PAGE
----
Our Resilient Earth

by Marlo Lewis on January 12, 2011

in Blog

The BP oil spill may well be the worst environmental disaster in history. Yet it was not the planetary catastrophe some predicted it would be.

In May 2010, experts warned that the Deep Water Horizon rig blowout would cause “irreversible damage to the marine eco-systems of the Gulf of Mexico, north Atlantic Ocean, and beyond.”


 But a surprising thing happened on the way to the apocalypse. Bacteria gobbled up the oil so fast that by August, the underwater oil plume became “undetectable.”


A study published last week in ScienceExpress reports that bacteria also made short work of the massive volumes of methane (natural gas) released when the BP well exploded. This is good news not only for Gulf Coast eco-systems. It also further undercuts the credibility of a popular global warming doomsday scenario.

Some warmists warn that rising ocean temperatures will melt frozon methane crystals (known as “clathrates”) on the deep ocean floor.


Methane is a potent greenhouse gas. So the fear is that warming will cause even more warming, leading to a runaway greenhouse effect. However, if this scenario were realistic, we would expect ice core data to indicate higher-than-present atmosopheric methane concentrations during the Last Interglacial Period, when the Arctic region, for centuries to thousands of years, was substantially warmer than it is today. Instead, the data indicate that current methane concentrations are 130% higher (due to man-made emissions, not clathrate melting) than at any time during the past 650,000 years.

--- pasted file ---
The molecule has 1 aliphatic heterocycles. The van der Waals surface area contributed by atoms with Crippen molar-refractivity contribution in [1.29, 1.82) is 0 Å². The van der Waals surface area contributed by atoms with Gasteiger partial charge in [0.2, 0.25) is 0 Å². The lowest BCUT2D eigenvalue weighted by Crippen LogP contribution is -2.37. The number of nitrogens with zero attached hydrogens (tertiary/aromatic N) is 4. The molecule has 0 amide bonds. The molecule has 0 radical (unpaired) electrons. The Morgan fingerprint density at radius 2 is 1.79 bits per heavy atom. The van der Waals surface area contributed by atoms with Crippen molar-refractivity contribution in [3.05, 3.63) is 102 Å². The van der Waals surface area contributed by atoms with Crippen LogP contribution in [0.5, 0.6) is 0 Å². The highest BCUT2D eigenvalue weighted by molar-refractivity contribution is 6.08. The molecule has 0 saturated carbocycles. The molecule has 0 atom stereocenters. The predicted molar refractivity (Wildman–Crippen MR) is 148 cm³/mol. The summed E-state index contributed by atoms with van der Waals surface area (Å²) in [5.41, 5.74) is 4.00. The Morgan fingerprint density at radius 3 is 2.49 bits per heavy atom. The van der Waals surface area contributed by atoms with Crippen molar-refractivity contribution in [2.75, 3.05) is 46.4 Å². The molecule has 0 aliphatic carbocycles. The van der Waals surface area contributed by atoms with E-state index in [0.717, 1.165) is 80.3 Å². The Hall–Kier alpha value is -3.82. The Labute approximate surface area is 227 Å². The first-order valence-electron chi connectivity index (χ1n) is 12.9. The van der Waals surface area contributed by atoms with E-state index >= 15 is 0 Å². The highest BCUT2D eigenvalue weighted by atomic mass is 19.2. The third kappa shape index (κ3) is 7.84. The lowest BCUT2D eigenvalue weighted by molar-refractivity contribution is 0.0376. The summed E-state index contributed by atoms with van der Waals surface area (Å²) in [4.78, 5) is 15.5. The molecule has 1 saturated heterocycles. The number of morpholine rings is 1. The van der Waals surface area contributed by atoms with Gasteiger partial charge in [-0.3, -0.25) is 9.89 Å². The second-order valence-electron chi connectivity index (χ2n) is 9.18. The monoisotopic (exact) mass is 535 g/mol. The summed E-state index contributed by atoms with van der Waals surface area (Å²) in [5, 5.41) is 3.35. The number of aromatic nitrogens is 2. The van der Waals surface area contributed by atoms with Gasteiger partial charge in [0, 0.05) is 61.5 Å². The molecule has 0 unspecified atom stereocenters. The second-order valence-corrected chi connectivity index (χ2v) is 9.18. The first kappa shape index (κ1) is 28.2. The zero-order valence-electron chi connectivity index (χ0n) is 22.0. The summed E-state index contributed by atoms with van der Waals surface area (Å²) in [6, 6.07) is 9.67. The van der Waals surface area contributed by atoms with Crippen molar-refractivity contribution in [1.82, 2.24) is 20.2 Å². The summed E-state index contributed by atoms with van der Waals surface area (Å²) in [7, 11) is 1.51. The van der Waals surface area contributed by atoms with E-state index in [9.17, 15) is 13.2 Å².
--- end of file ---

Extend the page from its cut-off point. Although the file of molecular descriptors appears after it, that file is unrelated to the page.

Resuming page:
Apparently, then, clathrates were not much affected by the greater warmth of the Last Interglacial. Or maybe they were but, as in the case of the BP blowout, the sea bugs digested the methane before it reached the surface.

Our resilient Earth — is this a great planet, or what?

Tinman January 12, 2011 at 12:14 pm

T-shirt seen on Brisbane street: "I'm just getting warmed up."–Mother Nature

Jeff Grant January 15, 2011 at 5:30 am

Funny how I have to do a lot of research to find anything resembling technical speculation of global negative feedback, while almost every day I hear about runaway global warming (positive feedback). It is now to the point that I don't trust the scientists! I am trained in the scientific method and do trust that way of getting to the truth. However, it seems that the politicians have been able to muck up the works here — probably by interjecting money, in the form of research grants, on one side or the other so that we don't get a fair hearing into the matter.

In any event, it seems that here is an example of a negative feedback. Just in time!!

jimmy January 24, 2011 at 6:49 pm

umm, yeah. except that the oil plumes are still there, the only thing that was "gobbled up" by the bacteria was some of the methane, and an 80 square mile kill zone around the site of the leak.

yeah, you're probably right. mother earth can handle the damage. besides, she probably deserved it didn't she, i mean the way she looks so good and abundant, she's just asking to be exploited and polluted, isn't she?

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